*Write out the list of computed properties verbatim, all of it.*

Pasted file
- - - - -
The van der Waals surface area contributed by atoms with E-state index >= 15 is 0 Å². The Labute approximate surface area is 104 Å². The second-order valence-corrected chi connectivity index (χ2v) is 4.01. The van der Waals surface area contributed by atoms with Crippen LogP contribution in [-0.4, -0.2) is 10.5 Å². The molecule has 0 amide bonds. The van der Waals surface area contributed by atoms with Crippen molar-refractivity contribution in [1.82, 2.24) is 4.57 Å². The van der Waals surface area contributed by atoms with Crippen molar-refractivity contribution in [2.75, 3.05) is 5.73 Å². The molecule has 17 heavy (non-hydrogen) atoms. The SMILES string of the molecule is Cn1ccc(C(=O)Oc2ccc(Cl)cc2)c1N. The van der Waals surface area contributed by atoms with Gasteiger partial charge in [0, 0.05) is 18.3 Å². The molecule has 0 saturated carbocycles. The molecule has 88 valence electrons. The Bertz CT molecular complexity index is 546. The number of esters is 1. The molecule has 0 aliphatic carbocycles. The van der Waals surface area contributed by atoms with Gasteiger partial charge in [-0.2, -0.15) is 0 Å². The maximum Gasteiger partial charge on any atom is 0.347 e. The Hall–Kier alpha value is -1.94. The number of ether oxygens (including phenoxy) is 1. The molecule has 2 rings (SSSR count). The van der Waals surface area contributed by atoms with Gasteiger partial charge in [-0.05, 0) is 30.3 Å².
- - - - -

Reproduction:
The van der Waals surface area contributed by atoms with E-state index >= 15 is 0 Å². The Labute approximate surface area is 104 Å². The second-order valence-corrected chi connectivity index (χ2v) is 4.01. The van der Waals surface area contributed by atoms with Crippen LogP contribution in [-0.4, -0.2) is 10.5 Å². The molecule has 0 amide bonds. The van der Waals surface area contributed by atoms with Crippen molar-refractivity contribution in [1.82, 2.24) is 4.57 Å². The van der Waals surface area contributed by atoms with Crippen molar-refractivity contribution in [2.75, 3.05) is 5.73 Å². The molecule has 17 heavy (non-hydrogen) atoms. The SMILES string of the molecule is Cn1ccc(C(=O)Oc2ccc(Cl)cc2)c1N. The van der Waals surface area contributed by atoms with Gasteiger partial charge in [0, 0.05) is 18.3 Å². The molecule has 0 saturated carbocycles. The molecule has 88 valence electrons. The Bertz CT molecular complexity index is 546. The number of esters is 1. The molecule has 0 aliphatic carbocycles. The van der Waals surface area contributed by atoms with Gasteiger partial charge in [-0.2, -0.15) is 0 Å². The maximum Gasteiger partial charge on any atom is 0.347 e. The Hall–Kier alpha value is -1.94. The number of ether oxygens (including phenoxy) is 1. The molecule has 2 rings (SSSR count). The van der Waals surface area contributed by atoms with Gasteiger partial charge in [-0.05, 0) is 30.3 Å².